Posts by Rick Newman

  • Everybody needs to get used to a businessman president

    Rick Newman at Yahoo Finance 2 days ago

    You know what the Beltway scolds think: Incoming president Donald Trump is flouting 60 years of tradition and sabotaging the sanctity of the White House.

    He’s cutting corners on ethics rules. Appointing people without government experience to his Cabinet. Intervening personally in matters like defense budgeting and antitrust reviews that are typically handled by lower-ranking functionaries—and doing it before he even takes office! The whole federal bureaucracy may seize up.

    Or, it may heave and quake and settle into some new and improved routines. Americans are disgusted with sclerotic and unresponsive government dominated by self-dealing crony capitalists. That includes many voters who can’t stand Trump. If the incoming president joins the swamp instead of draining it, he’ll flame out soon enough and earn a sharp rebuke from an electorate that is unsure of him to start with. But the moment may be right for a business leader to take the helm of government, and Trump could be just the beginning of a new wave of corporate poobahs who see fresh pathways to political power.

  • Obamacare accomplished something huge, even if it dies

    Rick Newman at Yahoo Finance 3 days ago

    If incoming president Donald Trump gets his way, Obamacare will be gone before long. But that doesn’t mean President Obama’s signature healthcare accomplishment will be vaporized. On the contrary: In at least one important way, Obama’s health reforms set a new–and high–threshold that Trump will be obligated to meet, no matter what he replaces Obamacare with.

    The Senate has already begun the process of repealing the Affordable Care Act, which could be complete within a few months. Trump has said he wants to replace the ACA with something “terrific,” and do it quickly. But he hasn’t spelled out what the replacement should be. Republicans in Congress have been drafting plans that include things like tax incentives to make health insurance more affordable, and more competition among insurers, to help lower costs.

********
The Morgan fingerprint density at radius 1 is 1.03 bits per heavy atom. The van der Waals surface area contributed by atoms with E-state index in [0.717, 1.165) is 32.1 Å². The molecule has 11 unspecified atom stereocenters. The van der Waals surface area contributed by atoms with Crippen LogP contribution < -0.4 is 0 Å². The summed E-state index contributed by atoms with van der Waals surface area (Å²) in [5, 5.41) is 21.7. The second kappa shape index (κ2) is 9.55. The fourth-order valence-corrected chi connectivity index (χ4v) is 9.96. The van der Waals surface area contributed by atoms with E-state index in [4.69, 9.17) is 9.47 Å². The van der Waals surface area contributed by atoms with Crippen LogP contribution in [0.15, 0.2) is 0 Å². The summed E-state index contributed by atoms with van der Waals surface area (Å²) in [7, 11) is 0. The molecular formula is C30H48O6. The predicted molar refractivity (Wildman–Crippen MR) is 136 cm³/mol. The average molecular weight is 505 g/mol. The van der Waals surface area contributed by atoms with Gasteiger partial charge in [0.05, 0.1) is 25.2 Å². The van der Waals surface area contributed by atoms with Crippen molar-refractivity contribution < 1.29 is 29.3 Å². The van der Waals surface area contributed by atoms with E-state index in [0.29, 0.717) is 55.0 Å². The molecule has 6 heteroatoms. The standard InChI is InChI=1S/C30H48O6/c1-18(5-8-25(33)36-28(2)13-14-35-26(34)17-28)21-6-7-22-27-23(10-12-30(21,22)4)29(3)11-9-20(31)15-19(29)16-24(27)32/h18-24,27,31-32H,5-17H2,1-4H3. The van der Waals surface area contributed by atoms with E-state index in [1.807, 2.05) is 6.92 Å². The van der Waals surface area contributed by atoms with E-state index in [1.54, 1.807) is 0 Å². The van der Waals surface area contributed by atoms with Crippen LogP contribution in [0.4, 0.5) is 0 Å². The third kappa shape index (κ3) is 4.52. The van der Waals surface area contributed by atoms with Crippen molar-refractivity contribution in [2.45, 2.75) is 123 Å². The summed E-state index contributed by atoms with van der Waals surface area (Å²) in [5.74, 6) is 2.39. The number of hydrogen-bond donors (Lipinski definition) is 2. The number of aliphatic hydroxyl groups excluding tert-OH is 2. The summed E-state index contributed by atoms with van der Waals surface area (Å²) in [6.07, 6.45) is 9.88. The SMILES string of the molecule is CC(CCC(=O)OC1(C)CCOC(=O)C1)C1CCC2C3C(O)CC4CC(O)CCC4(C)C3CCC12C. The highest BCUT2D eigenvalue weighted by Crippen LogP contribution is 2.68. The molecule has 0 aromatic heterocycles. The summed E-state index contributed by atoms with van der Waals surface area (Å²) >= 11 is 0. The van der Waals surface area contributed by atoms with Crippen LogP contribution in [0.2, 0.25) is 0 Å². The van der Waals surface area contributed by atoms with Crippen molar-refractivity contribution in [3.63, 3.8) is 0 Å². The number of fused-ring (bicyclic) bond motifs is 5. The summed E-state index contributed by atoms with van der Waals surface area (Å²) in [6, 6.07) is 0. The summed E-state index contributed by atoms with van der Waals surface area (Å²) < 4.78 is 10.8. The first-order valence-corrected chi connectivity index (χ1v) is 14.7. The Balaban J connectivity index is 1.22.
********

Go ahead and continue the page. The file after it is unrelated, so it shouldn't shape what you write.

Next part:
What Trump can learn from Obamacare

  • Trump's conflict-of-interest plan is good enough, for now

    Rick Newman at Yahoo Finance 4 days ago

    Donald Trump’s critics already hate his new plan to disengage from his real-estate company and prevent conflicts of interest while he’s president. But for most Americans, it will be good enough.

    The incoming president hired a prominent law firm to figure out how he can withdraw from his eponymous, privately owned company, the Trump Organization, without selling the whole thing or putting it in a blind trust, to be run by somebody else. The plan is substantive and clever, with Trump’s populist touch for good measure. The real question may not be whether the plan goes far enough, but whether Trump will abide by it religiously. If he does, it could put concerns about Trump using the presidency to benefit his business interests to rest.

    Unreasonable expectations?

    No new foreign deals

    Rick Newman is the author of four books, including  Rebounders: How Winners Pivot from Setback to Success . Follow him on Twitter:  @rickjnewman .

  • 5 hot cars for 2017 (and a couple disappointments)

    Rick Newman at Yahoo Finance 4 days ago

    The Detroit auto show usually features lots of flash and promise—with some hyped vehicles fizzling once they actually hit the market. Other fanciful “concept” cars never go on sale at all.